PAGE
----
Doctors and artists joined forces to host an evening of art and anatomy illustrating the wonders of the human body.
Hands-on workshops gave people the chance to body paint the muscles, tendons and blood vessels of the neck on each other.
Participants also moulded clay models of the heart that are anatomically correct and life-sized.
They were guided by artists, surgeons and anatomy experts.
We are very excited to offer members of the public an opportunity to explore how their bodies are made up through these fun and informative workshops.
The event was held at the University of Edinburgh’s Anatomical Museum where participants were surrounded by material that has been used to teach medical students for centuries.
The evening opened with a talk and live demonstration from world-renowned American body artist Danny Quirk.
His unique body painting technique uses liquid latex and marker pens to create captivating pieces of anatomical artwork.
He presented a new piece of work at the event, inspired by the rich history of anatomy teaching in the former home of the University’s Medical School.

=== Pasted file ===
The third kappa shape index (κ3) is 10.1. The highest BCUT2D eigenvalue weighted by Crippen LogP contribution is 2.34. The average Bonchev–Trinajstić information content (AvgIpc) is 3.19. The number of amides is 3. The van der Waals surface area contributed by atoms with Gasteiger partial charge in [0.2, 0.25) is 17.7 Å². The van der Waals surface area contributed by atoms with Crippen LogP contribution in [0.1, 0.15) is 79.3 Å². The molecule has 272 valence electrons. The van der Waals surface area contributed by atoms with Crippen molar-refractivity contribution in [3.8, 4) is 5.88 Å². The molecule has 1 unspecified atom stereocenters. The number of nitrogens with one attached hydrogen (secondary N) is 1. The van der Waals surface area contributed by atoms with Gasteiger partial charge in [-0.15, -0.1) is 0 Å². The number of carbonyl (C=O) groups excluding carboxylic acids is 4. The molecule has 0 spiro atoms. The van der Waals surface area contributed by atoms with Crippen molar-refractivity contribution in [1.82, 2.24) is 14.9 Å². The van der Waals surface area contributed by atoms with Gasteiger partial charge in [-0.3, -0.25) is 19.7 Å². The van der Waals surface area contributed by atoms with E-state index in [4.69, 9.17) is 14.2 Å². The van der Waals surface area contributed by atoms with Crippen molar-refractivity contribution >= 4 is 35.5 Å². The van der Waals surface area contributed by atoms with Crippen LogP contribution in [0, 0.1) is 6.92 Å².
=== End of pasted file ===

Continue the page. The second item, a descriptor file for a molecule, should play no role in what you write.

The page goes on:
Renowned hand surgeon Mr Wee Lam and Edinburgh artist George Donald also presented a session on the anatomy of the hand.
Visualising anatomy through art is a valuable and engaging teaching aid that appeals to a variety people.
Art has a long history in the teaching of anatomy and the documentation of surgery. Long before photography and moving images were available, detailed drawings and paintings were a fundamental part of a medical student’s training.
The event was organised by Art and Anatomy Edinburgh.
Art and Anatomy Edinburgh was founded in November 2014 by Nichola Robertson, anatomy and surgical teaching fellow, and Meg Anderson, junior surgical trainee.
The duo joined forces with artist Kimmie Simpson to find innovative ways of teaching anatomy to medical students using different art media.